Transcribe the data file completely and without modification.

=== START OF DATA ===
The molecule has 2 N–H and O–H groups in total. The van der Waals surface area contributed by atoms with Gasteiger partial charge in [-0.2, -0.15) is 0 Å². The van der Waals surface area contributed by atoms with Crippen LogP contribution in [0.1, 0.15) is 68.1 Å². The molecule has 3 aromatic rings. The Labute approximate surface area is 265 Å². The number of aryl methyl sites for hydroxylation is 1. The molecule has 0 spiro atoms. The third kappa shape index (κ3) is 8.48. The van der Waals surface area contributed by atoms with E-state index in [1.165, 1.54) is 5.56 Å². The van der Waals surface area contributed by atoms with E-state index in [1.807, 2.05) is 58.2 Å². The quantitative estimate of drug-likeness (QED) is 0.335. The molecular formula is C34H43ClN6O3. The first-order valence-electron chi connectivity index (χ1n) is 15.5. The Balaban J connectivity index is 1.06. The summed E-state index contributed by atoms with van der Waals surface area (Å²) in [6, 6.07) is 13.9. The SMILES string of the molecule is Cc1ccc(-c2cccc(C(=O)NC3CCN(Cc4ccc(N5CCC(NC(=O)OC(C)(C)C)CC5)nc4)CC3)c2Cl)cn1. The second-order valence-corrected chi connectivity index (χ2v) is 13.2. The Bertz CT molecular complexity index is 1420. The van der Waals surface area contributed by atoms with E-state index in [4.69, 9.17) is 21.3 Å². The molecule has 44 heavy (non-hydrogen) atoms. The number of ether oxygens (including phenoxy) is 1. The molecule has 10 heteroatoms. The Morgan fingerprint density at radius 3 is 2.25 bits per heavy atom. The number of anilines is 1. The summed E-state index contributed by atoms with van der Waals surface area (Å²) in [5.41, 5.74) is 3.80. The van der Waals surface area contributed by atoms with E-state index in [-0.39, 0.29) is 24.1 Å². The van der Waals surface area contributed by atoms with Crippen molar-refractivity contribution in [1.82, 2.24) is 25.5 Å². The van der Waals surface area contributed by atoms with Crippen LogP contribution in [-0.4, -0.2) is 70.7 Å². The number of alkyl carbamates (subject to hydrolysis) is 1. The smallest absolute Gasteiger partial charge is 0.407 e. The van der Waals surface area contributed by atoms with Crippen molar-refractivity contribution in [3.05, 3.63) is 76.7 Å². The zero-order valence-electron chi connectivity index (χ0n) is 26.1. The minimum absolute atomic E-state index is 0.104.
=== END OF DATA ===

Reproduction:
The molecule has 2 N–H and O–H groups in total. The van der Waals surface area contributed by atoms with Gasteiger partial charge in [-0.2, -0.15) is 0 Å². The van der Waals surface area contributed by atoms with Crippen LogP contribution in [0.1, 0.15) is 68.1 Å². The molecule has 3 aromatic rings. The Labute approximate surface area is 265 Å². The number of aryl methyl sites for hydroxylation is 1. The molecule has 0 spiro atoms. The third kappa shape index (κ3) is 8.48. The van der Waals surface area contributed by atoms with E-state index in [1.165, 1.54) is 5.56 Å². The van der Waals surface area contributed by atoms with E-state index in [1.807, 2.05) is 58.2 Å². The quantitative estimate of drug-likeness (QED) is 0.335. The molecular formula is C34H43ClN6O3. The first-order valence-electron chi connectivity index (χ1n) is 15.5. The Balaban J connectivity index is 1.06. The summed E-state index contributed by atoms with van der Waals surface area (Å²) in [6, 6.07) is 13.9. The SMILES string of the molecule is Cc1ccc(-c2cccc(C(=O)NC3CCN(Cc4ccc(N5CCC(NC(=O)OC(C)(C)C)CC5)nc4)CC3)c2Cl)cn1. The second-order valence-corrected chi connectivity index (χ2v) is 13.2. The Bertz CT molecular complexity index is 1420. The van der Waals surface area contributed by atoms with E-state index in [4.69, 9.17) is 21.3 Å². The molecule has 44 heavy (non-hydrogen) atoms. The number of ether oxygens (including phenoxy) is 1. The molecule has 10 heteroatoms. The Morgan fingerprint density at radius 3 is 2.25 bits per heavy atom. The number of anilines is 1. The summed E-state index contributed by atoms with van der Waals surface area (Å²) in [5.41, 5.74) is 3.80. The van der Waals surface area contributed by atoms with E-state index in [-0.39, 0.29) is 24.1 Å². The van der Waals surface area contributed by atoms with Crippen molar-refractivity contribution in [1.82, 2.24) is 25.5 Å². The van der Waals surface area contributed by atoms with Crippen LogP contribution in [-0.4, -0.2) is 70.7 Å². The number of alkyl carbamates (subject to hydrolysis) is 1. The smallest absolute Gasteiger partial charge is 0.407 e. The van der Waals surface area contributed by atoms with Crippen molar-refractivity contribution in [3.05, 3.63) is 76.7 Å². The zero-order valence-electron chi connectivity index (χ0n) is 26.1. The minimum absolute atomic E-state index is 0.104.